Legends

High Towers

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AllMusic Review by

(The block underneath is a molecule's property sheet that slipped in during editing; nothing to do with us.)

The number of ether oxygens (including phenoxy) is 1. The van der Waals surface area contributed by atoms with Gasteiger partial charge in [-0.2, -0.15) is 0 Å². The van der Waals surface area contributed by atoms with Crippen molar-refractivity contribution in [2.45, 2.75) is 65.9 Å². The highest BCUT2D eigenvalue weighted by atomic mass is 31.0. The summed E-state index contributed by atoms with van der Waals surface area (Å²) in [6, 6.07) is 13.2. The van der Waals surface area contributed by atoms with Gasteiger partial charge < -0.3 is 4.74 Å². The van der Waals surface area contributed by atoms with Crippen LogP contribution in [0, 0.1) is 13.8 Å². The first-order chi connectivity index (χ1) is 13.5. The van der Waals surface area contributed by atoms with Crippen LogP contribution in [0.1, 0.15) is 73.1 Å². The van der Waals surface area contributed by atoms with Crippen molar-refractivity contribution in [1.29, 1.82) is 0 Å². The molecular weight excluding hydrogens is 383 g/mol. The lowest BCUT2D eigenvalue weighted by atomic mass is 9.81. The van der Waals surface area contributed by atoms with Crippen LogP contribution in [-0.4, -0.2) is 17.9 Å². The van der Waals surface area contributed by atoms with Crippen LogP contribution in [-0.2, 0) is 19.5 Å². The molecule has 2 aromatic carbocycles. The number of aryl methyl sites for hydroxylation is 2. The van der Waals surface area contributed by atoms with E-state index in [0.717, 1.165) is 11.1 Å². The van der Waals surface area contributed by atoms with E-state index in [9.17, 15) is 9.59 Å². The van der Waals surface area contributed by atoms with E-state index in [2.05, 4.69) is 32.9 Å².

The Legends have gone down in larger history as, if anything, a footnote to the career of Dan Hartman, being the band he started with as a teenager and eventually ended up leading before finding wider success in the early '70s. This extremely fine two-disc retrospective, put together by the Arf Arf label and easily ranking with the best reissues and packages from Rhino or Bear Family, fleshes out the story much more thoroughly, becoming a document of a hot Central Pennsylvania act who reflected the rapid changes in music between 1965 and 1973. The second disc covers the earlier material, consisting of a live performance from 1965, a living room session the following year, and a couple of tracks from the Donshires, a band that provided later Legends member Joe Caloiero. It's enjoyable but not totally remarkable, the record of a solid cover band who knew how to please a crowd and obviously worked hard at making a great party atmosphere, drawing on Motown, British Invasion, L.A. rock, and other sounds and styles. The first disc is the real discovery, collecting the various singles the band made over the end of the '60s and early '70s along with a slew of unreleased numbers. For the most part this was when Hartman led the band, and it's little surprise his combination of psychedelic crunch with his lingering affection for heavy soul led to his link-up with Edgar Winter and further fame. Besides the enjoyable and quite melodic title track, other winners include "Fever Games" with its great guitar yowls, the solid rocker "Deception," and the backwards-tapes/good-time jam of "Marianne Summer." The detailed booklet provides plenty of interview moments with past members, the full scope of the band's often unstable history, photos, and drawings and a couple of great anecdotes showing the lingering affection for the band in its home area to the present day. [Minor track listing glitch: "Great Day" and "Sole Rider" are switched on the disc.]

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